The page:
Simplified: Silverstar site managers have a lot of responsibilities when it comes to keeping the cars of Sioux Falls clean. Here’s a look at the job and some of the people who make it all happen.
Why it matters
- The site manager is the top gun at each Silverstar location, which means they set the tone when it comes to culture and customer service.
- They oversee a team of employees including wash attendants, cashiers and assistant managers.
- They’re also responsible for making sure the wash is working properly, which means having a working knowledge of equipment and the cleaning products used.
“We really give our site managers a lot of ownership at the site they manage,” said Regional Manager Andrea Vetos. “It’s really their responsibility to ensure that site is running at the level we aim for.”
What do site managers do?
It’d be easier to answer what DON’T site managers do, but here’s a look at a typical day for a person in this role.
Natalie Strobel – site manager for the 26th Street and Marion Avenue Silverstar location – says she starts her day around 7:30 a.m. when she does a test run of the wash to make sure everything is working.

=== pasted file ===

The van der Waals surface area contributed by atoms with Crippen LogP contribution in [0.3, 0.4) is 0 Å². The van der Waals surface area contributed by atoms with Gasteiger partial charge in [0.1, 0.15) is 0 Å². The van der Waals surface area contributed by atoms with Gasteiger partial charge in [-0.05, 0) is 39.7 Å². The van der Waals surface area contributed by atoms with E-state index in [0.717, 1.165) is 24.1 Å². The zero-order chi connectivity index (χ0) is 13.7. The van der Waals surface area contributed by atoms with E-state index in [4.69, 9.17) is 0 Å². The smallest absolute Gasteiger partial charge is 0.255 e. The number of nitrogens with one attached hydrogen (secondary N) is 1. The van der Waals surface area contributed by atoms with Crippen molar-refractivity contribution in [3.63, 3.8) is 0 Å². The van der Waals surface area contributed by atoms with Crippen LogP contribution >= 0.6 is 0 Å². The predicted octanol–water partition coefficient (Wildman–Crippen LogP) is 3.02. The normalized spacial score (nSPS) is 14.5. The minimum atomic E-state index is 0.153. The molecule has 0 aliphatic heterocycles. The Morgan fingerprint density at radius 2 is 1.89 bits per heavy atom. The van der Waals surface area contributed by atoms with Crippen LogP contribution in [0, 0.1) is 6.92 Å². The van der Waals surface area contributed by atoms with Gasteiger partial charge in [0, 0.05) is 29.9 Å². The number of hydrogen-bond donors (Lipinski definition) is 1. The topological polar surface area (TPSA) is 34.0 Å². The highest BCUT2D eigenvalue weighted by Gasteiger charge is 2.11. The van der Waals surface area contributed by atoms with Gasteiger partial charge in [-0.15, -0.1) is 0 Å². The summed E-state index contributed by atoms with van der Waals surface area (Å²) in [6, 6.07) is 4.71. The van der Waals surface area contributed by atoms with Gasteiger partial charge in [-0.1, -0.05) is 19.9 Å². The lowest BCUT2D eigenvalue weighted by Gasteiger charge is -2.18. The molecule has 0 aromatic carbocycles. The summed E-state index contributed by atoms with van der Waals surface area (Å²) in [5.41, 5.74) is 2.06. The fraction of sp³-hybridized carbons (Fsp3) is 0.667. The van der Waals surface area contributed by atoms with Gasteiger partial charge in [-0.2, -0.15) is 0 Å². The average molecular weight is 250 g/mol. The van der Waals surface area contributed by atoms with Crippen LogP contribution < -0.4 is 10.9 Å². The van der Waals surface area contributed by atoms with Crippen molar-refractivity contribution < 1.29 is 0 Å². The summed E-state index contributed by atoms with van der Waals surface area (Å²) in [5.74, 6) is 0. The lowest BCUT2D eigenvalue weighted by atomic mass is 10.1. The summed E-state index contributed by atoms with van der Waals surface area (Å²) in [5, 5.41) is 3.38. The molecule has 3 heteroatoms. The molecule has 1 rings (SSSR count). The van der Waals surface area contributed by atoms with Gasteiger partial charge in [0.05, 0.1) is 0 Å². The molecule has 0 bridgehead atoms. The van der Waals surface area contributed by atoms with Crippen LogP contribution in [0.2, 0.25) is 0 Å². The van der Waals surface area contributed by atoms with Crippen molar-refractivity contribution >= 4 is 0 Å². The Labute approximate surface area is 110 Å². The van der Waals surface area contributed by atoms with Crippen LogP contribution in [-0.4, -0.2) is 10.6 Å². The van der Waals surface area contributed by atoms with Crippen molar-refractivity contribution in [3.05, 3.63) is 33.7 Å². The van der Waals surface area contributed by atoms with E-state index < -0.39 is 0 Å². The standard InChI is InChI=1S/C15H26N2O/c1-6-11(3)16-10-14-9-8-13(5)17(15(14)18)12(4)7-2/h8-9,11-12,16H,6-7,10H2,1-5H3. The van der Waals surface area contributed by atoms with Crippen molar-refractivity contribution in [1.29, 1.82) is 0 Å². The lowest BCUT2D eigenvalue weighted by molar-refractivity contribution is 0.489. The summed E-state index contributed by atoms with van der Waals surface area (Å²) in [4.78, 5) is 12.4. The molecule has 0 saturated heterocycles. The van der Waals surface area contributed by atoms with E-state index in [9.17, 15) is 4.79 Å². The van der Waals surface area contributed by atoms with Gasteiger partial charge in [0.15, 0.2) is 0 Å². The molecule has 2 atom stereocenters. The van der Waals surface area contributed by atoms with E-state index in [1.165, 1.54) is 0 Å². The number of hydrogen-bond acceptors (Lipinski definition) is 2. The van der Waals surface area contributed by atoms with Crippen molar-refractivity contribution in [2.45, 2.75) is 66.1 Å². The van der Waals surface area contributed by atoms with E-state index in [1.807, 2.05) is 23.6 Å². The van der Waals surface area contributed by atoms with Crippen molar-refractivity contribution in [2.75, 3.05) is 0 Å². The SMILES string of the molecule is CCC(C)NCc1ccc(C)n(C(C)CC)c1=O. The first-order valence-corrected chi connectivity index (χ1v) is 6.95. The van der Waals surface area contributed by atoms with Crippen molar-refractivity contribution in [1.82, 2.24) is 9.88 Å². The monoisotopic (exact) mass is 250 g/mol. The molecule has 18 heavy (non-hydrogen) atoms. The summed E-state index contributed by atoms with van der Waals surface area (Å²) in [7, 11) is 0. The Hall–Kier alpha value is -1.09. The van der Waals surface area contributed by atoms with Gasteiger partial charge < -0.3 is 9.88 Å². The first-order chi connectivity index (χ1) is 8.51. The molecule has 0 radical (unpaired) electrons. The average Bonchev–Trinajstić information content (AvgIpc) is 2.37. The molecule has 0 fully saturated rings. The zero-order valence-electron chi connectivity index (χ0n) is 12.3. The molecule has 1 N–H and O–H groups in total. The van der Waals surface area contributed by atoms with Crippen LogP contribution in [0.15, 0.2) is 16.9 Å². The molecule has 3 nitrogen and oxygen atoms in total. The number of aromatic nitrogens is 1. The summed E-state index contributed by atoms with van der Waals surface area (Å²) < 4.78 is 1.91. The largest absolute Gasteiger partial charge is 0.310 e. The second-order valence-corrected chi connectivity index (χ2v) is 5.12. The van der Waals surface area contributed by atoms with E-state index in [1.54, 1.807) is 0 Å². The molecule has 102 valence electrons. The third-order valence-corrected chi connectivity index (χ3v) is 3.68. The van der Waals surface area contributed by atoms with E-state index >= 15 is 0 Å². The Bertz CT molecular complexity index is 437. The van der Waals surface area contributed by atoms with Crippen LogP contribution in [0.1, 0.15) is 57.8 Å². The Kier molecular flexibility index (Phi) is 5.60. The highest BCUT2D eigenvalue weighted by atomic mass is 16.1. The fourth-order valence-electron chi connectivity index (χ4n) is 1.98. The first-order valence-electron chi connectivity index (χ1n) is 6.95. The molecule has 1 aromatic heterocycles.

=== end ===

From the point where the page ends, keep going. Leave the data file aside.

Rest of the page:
- She then checks the bay, the machinery, the chemicals and the lot to make sure everything is ready for the day.
- Once all is in order, she checks in with her team and gives them a pep talk for the day.
“Silverstar is like a family,” Strobel said. “We’re really close-knit and look out for each other.”
Why work for Silverstar?
For 85th Street and Minnesota Avenue site manager Keith Burgett, Silverstar gave him a career path.
He started as a cashier in November 2019, and within six months he was promoted to assistant manager. By July 2020, he advanced again to become a site manager.
“It’s a never-ending process of learning,” Burgett said. “It’s taught me not only how to take care of a wash, but it’s also teaching me life lessons with learning from other people and training people.”
How can I become a Silverstar site manager?
Silverstar is always looking for great team members to join their staff, Vetos said. Many site managers started as cashiers or other entry-level roles and quickly moved up to management positions.